Sur­gi­sphere, the Chica­go-based com­pa­ny found­ed by the fourth au­thor of the Lancet pa­per Sapan De­sai, re­fused to trans­fer the full dataset, client con­tracts, and the full ISO au­dit re­port to their servers for analy­sis, cit­ing con­fi­den­tial­i­ty rea­sons. “As such, our re­view­ers were not able to con­duct an in­de­pen­dent and pri­vate peer re­view and there­fore no­ti­fied us of their with­draw­al from the peer-re­view process…based on this de­vel­op­ment, we can no longer vouch for the ve­rac­i­ty of the pri­ma­ry da­ta sources,” the first three au­thors of the Lancet study wrote in their re­trac­tion state­ment.

Mean­while, an­oth­er study led by Mehra us­ing Sur­gi­sphere da­ta in the New Eng­land Jour­nal of Med­i­cine (NE­JM) was al­so re­tract­ed on Thurs­day.

Mehra con­nect­ed with the vas­cu­lar sur­geon and sci­ence fic­tion writer De­sai through a co-au­thor, and per­son­al­ly re­viewed the Sur­gi­sphere analy­ses for both the Lancet and NE­JM pa­pers, he told the news di­vi­sion of the jour­nal Sci­ence.

But in the rush to pub­lish dur­ing the Covid-19 cri­sis, he con­ced­ed he “did not do enough to en­sure that the da­ta source was ap­pro­pri­ate for this use. For that, and for all the dis­rup­tions—both di­rect­ly and in­di­rect­ly—I am tru­ly sor­ry.” — Na­tal­ie Grover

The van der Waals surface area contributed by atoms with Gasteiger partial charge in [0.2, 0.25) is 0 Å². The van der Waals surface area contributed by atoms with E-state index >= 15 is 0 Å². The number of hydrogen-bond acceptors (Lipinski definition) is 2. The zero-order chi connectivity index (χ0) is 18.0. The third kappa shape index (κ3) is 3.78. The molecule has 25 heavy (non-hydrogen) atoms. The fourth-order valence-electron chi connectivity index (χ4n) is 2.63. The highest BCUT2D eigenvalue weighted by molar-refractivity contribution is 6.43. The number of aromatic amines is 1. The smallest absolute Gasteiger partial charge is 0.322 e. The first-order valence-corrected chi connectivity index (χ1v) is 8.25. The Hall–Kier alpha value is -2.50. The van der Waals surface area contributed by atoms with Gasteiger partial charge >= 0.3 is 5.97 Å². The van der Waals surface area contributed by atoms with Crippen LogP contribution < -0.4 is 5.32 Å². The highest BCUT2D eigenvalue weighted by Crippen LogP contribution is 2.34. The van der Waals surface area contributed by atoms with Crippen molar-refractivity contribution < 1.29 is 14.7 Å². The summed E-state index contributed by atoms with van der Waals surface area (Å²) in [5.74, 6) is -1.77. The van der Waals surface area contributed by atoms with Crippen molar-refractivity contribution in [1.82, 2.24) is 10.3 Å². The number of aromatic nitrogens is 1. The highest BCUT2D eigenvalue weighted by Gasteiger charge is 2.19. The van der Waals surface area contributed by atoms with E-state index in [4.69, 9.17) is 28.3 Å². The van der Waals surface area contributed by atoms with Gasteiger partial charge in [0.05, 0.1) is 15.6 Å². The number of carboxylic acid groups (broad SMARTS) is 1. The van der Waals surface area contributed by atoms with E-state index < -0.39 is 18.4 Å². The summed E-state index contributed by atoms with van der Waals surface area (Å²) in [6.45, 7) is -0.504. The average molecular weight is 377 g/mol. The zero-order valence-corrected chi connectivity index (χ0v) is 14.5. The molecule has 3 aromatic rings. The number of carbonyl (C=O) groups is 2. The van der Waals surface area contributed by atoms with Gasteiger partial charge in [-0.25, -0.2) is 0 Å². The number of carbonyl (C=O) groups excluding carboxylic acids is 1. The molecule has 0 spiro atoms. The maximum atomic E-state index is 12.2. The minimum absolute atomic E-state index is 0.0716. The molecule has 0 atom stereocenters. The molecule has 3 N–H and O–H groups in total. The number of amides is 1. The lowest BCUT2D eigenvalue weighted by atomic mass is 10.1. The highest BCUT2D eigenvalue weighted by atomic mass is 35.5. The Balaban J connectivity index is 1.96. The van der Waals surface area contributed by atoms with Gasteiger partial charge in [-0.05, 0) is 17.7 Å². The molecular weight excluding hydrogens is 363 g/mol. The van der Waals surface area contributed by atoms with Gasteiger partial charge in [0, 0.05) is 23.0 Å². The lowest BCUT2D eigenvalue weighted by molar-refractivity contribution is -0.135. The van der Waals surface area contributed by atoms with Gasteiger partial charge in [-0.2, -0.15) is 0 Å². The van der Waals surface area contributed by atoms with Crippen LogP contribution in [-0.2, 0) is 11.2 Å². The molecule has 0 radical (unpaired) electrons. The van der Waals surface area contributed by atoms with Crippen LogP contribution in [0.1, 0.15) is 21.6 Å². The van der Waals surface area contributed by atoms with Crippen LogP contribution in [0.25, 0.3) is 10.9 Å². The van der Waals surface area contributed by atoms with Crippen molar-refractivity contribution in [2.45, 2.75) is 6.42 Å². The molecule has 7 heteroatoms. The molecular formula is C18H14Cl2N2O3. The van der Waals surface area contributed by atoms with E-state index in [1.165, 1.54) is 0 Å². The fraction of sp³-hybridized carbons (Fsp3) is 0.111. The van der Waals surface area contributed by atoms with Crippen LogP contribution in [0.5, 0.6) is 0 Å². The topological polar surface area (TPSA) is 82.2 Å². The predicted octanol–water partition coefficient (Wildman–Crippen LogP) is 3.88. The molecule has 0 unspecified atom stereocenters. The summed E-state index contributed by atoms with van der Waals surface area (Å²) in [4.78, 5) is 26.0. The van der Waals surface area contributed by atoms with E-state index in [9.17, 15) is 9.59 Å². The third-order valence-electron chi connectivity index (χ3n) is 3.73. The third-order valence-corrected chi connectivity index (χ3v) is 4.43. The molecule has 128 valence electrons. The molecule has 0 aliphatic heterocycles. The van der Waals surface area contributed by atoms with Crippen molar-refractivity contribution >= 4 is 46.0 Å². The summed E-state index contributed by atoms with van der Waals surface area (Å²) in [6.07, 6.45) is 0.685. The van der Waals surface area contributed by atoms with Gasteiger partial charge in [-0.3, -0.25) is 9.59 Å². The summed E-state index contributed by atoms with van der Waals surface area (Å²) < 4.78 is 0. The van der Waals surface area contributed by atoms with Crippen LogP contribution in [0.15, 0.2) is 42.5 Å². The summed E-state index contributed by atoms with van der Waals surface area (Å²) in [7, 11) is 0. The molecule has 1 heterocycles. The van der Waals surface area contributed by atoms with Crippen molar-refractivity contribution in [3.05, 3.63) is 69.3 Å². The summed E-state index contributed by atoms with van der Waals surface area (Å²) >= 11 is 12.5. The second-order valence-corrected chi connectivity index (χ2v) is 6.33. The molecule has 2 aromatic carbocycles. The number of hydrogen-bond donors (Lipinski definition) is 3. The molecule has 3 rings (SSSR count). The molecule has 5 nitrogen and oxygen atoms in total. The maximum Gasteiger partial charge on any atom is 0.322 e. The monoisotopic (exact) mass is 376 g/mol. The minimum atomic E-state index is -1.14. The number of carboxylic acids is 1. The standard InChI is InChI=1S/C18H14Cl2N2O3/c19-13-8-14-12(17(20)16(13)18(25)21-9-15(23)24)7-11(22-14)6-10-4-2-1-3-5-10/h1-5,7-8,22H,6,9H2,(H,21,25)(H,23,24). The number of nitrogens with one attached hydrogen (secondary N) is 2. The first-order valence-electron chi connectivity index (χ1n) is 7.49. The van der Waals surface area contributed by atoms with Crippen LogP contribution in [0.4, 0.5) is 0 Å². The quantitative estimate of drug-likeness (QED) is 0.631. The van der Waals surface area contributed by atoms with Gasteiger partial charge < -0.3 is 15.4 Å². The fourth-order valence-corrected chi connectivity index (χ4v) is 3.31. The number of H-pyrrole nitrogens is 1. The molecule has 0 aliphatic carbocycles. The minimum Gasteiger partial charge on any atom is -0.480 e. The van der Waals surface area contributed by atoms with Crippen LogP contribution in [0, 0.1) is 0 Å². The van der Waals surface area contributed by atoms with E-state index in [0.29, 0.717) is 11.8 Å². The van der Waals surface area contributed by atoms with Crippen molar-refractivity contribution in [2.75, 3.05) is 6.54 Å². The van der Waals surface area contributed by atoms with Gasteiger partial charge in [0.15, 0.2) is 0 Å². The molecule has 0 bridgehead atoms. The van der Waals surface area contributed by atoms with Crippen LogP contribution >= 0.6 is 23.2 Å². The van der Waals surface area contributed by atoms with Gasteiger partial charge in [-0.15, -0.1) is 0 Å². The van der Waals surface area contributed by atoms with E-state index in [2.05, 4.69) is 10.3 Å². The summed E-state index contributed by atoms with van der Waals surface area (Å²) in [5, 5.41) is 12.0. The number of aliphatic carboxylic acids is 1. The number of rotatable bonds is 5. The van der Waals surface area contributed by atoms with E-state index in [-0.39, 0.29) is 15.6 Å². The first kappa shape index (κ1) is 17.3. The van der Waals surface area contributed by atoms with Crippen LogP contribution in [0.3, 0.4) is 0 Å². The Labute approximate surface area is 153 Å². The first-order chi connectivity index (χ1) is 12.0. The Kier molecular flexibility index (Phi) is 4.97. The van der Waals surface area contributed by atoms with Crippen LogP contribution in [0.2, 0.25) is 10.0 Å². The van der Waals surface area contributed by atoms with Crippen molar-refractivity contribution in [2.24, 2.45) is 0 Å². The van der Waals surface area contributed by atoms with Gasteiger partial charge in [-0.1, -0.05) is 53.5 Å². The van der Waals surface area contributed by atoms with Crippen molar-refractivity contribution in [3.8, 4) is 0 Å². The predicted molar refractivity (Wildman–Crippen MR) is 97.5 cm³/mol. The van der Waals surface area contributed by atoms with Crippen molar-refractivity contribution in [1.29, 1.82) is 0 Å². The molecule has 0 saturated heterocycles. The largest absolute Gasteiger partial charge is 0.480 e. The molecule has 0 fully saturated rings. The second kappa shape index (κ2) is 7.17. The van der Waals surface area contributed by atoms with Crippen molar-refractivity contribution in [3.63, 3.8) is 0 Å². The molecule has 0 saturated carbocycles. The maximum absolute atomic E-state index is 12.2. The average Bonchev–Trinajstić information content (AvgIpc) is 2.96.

Re­port­ed­ly snubbed by Op­er­a­tion Warp Speed, No­vavax gets up to $60M in DoD fund­ing 

If re­ports by the New York Times and Bloomberg are on the mon­ey, then No­vavax may not have made it to the whit­tled down short­list for fi­nan­cial and lo­gis­ti­cal sup­port from Op­er­a­tion Warp Speed — the White House-led am­bi­tious pub­lic-pri­vate ini­tia­tive to se­cure vac­cine ac­cess for Amer­i­cans be­fore the end of this year.

As a con­so­la­tion prize, how­ev­er, the Covid-19 vac­cine de­vel­op­er has been award­ed a con­tract of up to $60 mil­lion by the US De­part­ment of De­fense (DoD) to pro­duce of sev­er­al com­po­nents of the vac­cine in the coun­try. The deal in­cludes a 2020 de­liv­ery of 10 mil­lion dos­es of the vac­cine — called NVX‑CoV2373 — for DoD that could be used in Phase 2/3 clin­i­cal tri­als or un­der an emer­gency use au­tho­riza­tion (EUA) if grant­ed by the FDA, the com­pa­ny said.

No­vavax, which has a pipeline of ex­per­i­men­tal vac­cines for RSV, in­fluen­za and Ebo­la, has not yet man­aged to score any FDA vac­cine ap­provals akin to some oth­er Covid-19 vac­cine hope­fuls such as Mod­er­na and In­ovio. To make its can­di­date, No­vavax gen­er­at­ed an anti­gen de­rived from the spike pro­tein of SARS CoV 2, the virus that caus­es Covid-19, and added an ad­ju­vant to en­hance the im­mune re­sponse to the vac­cine.

An ear­ly-stage study was kicked off last month, and pre­lim­i­nary da­ta should be avail­able by Ju­ly. CEPI is putting in up to $388 mil­lion to fund the de­vel­op­ment.